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Take My Course, Please! The Philosophy of Humor

Narrated by: Steven Gimbel
Length: 11 hrs and 30 mins
4 out of 5 stars (6 ratings)
Regular price: £32.09
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Summary

In recent decades, the philosophy of humor has been recognized as a legitimate subfield of philosophy. The reason for this? Because to understand how humor works is to better understand the nature of human experience.

In these 24 insightful, informative, illuminating, and (yes) humorous lectures, explore the philosophical theories and explanations of humor, from blatantly obvious puns to complex narratives to sly twists of language. Rooted in analytic philosophy, the natural and social sciences, and the observations of thinkers ranging from Aristotle and Jonathan Swift to Sigmund Freud and Robert Latta, these lectures will leave you with a stronger appreciation of the jokes you tell and the jokes you hear.

You’ll ponder the possible universality of humor in history and culture, the debate over humor’s objectivity or subjectivity, and the complex relationship between humor and tragedy. You’ll also unpack each of the six existing theories of humor, including the superiority theory (in which to joke is to mock and put someone beneath your level) and play theory (in which humor is a species of the phenomenon of play). 

You don’t need a philosophy degree to explore the philosophy of humor. All you need is an open mind. (A funny bone or two helps as well.)

PLEASE NOTE: When you purchase this title, the accompanying PDF will be available in your Audible Library along with the audio. 

©2018 The Great Courses (P)2018 The Teaching Company, LLC

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Indeed philosophy

The course asks questions and gives no answers (even though some of the questions clearly could be answered. It's an interesting and somewhat amusing journey (although almost none of the many jokes resonated with me). I was a bit disappointed with the strong focus on ancient views of the mind (Plato, Aristotle, Freud).

0 of 2 people found this review helpful

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  • LaPortaMA
  • 21-02-19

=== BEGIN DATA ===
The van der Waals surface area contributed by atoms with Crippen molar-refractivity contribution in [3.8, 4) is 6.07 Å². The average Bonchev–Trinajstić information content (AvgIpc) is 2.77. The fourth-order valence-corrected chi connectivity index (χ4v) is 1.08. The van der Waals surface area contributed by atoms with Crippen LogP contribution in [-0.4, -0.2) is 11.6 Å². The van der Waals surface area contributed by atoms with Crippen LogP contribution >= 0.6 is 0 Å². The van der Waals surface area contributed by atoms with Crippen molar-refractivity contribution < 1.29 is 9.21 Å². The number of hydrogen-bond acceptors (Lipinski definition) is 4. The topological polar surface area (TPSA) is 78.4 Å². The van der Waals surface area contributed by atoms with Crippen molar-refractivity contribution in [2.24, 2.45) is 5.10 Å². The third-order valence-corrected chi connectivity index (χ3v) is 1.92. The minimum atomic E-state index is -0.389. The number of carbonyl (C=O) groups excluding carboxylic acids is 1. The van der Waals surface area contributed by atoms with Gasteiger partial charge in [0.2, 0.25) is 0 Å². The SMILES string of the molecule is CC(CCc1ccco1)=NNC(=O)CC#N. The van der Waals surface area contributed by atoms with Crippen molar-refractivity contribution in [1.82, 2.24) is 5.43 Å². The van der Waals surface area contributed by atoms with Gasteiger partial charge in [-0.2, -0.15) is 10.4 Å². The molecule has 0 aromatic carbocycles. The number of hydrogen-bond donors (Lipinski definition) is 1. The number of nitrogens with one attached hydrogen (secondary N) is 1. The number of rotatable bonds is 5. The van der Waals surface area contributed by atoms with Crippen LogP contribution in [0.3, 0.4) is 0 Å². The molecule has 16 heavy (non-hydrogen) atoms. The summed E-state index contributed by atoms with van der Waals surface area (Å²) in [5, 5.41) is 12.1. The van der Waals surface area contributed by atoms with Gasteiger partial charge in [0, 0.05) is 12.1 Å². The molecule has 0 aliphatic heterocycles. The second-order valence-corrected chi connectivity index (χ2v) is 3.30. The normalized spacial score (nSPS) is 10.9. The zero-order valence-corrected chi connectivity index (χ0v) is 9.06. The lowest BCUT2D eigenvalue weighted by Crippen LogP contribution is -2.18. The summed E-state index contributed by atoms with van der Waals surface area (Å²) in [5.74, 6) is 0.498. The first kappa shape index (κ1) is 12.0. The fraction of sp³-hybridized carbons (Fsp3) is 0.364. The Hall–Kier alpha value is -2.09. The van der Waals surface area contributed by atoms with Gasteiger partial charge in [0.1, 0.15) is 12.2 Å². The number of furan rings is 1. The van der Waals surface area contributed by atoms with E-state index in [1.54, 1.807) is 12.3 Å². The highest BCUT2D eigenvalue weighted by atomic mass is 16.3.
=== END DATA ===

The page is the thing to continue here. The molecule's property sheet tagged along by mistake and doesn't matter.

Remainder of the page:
funny,

overall I enjoyed it obviously. Parts of this are really a college course. The professor reads his own material. He is able to detect the nature of humor and also the history of previous philosophers who have addressed the question of the nature of humor.

Anyway it's good if you have the time.

One thing I noticed, and I can't prove this by any means, statistically or otherwise, is that over the five days it took to listen to this while I was in my car traveling, I actually felt myself being elevated into and through humor, and somehow somewhere the things I said. More of a laugh, without even trying! There's a lesson in there somewhere.

3 of 3 people found this review helpful

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  • Brett Green
  • 15-03-19

Funny and interesting

Okay, so the jokes that begin each lecture are pretty lame--deliberately so. But, the course is really interesting--who knew that you could get almost 12 hours of lectures on the philosophy of humor. Gimbel is an excellent lecturer and clearly has a grasp on the subject. Like all philosophy, you won't get any real answers, but you will enjoy the ride.

1 of 1 people found this review helpful

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  • P. K. Bellville
  • 04-04-19

This is no joke

This book is about the philosophy of humor which means it is about philosophy. I think philosophers are a joke, but so does the author. He has no problem joking about himself. This makes the material much more assessable. But like lots of philosophy, the book gets convoluted and difficult in places. Philosophers like to argue, and if they can't find an opponent they will argue with themselves. The first joke is on you because the picture on the cover is not the author. Each lecture starts off with a joke which is not as audible as the main body of the lecture. I like this book or course and recommend it. This is as funny as philosophy gets. Now I must share a joke or two not in the book. "You can lead a horse to water, but a pencil must be led." ~ Stan Laurel. "Time flies like an arrow, but fruit flies like a banana." ~ Groucho Marx. I believe the author would call these script jokes as described in chapter 8. Have fun.

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  • suddenly subtle
  • 11-02-19

amazing lectures!

I now have a much better appreciation for humor from a philosophical standpoint. these lectures are timeless.

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